The Rifles / Switches - High Voltage @ Manchester Roadhouse - 18.5.06

Asked on tour by the Rifles Designer Magazine knows little about Switches apart from a few tracks on Myspace. Increasingly as is becoming the mondus operandi, bands are building up their fanbase first and touring later avoiding the embarrassing situation where bands would play out of town gigs to one man and his dog. It also helps that Switches first Manchester gig is part of the High Voltage nights which have brought early shows from the likes of The Feeling, The Bravery and Forward Russia amongst a host of others.

To look at Switches are a blank canvass giving nothing away about their sound which will in turn be as much as a help as a hindrance. In these modern times people always like the easy option and if they can see mini-Libertines or Monkeys action dolls in action it's a lot easier than saying we just don't know how this band are going to sound like. With a host of influences from Bowie through to 70s powerpop such as Cheap Trick. Modern reference points include Suede, Silversun and on the single "Lay Down The Law" they manage to mix The Zutons with Franz Ferdinand. With more tunes than you can shake you tic tacs expect to hear a hell of a lot more of Switches in the near future.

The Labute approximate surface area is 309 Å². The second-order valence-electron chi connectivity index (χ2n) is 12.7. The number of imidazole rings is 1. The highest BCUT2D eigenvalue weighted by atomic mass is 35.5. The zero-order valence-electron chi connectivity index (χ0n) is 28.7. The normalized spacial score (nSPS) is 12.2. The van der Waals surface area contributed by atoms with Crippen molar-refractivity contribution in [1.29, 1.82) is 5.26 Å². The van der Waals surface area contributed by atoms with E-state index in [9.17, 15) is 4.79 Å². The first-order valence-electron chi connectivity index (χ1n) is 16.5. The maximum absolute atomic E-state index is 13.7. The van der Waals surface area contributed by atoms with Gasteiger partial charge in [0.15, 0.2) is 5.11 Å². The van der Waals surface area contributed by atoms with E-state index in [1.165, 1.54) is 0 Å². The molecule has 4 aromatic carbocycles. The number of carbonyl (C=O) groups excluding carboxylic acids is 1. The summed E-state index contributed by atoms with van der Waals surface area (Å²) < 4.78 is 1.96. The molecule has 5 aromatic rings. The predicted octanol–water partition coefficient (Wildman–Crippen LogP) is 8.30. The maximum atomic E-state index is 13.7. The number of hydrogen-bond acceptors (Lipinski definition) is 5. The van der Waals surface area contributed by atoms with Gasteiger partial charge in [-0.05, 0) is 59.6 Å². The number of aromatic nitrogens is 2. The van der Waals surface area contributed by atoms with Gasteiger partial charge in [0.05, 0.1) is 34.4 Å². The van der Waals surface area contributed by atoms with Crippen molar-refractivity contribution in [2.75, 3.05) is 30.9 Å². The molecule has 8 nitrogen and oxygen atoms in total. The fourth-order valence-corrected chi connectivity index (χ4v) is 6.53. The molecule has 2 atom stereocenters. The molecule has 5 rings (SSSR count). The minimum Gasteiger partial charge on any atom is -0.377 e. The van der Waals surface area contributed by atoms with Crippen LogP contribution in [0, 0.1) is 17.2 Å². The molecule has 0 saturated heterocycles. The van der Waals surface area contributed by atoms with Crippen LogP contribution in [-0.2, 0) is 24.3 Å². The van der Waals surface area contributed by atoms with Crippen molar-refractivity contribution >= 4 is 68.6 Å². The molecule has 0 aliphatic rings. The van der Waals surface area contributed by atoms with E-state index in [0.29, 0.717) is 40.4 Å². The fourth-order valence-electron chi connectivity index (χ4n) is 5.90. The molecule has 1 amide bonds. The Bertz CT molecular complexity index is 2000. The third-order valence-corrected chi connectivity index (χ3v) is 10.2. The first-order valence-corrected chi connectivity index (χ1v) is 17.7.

By the end of tonight's set The Rifles ear for quality tuneage have sent the crowd into a frenzy which shows all the signs that they could follow The Libertines and The Arctic Monkeys into the nations most wanted. Their 3rd appearance in Manchester in just over two months the band have build up a following supporting the hotly tipped Sheffield band Milburn and The Dead 60s and tonights audience reflects the diversity from a young buff Phillip Olivier lookalike to older fans who realize that Weller lost it the moment he started Style Council.

Despite only releasing a couple of singles the audience know every word and drops the mancunian twang in favour of the cockney phrasing. Although the band can be traced back to the lineage of The Libertines and The Jam and are Londoners through and through the lyrical subjects have a mass appeal which spreads further than the river Thames. "One Night Stand" sounds like the Jam, "Home Town Blues" features some nifty Johnny Marr guitar riffs, "She's The Only One" slows things down for a midtempo Passengers style ballad, "Robin Hood" is hotter than The Libertines and "Peace & Quiet" is crying out to be re-released as a single to smash all singles.

When you have quality singles like "Repeated Offender" and "She's Got Standards" and the rest of the set equals if not betters then the ascent is a certainty. What the Rifles excel in is writing ever song as a single and every album as a greatest hits collection and while it's early days for these guy they could just be one of the major players this time next year.

Alex McCann
Photos: Karen McBride

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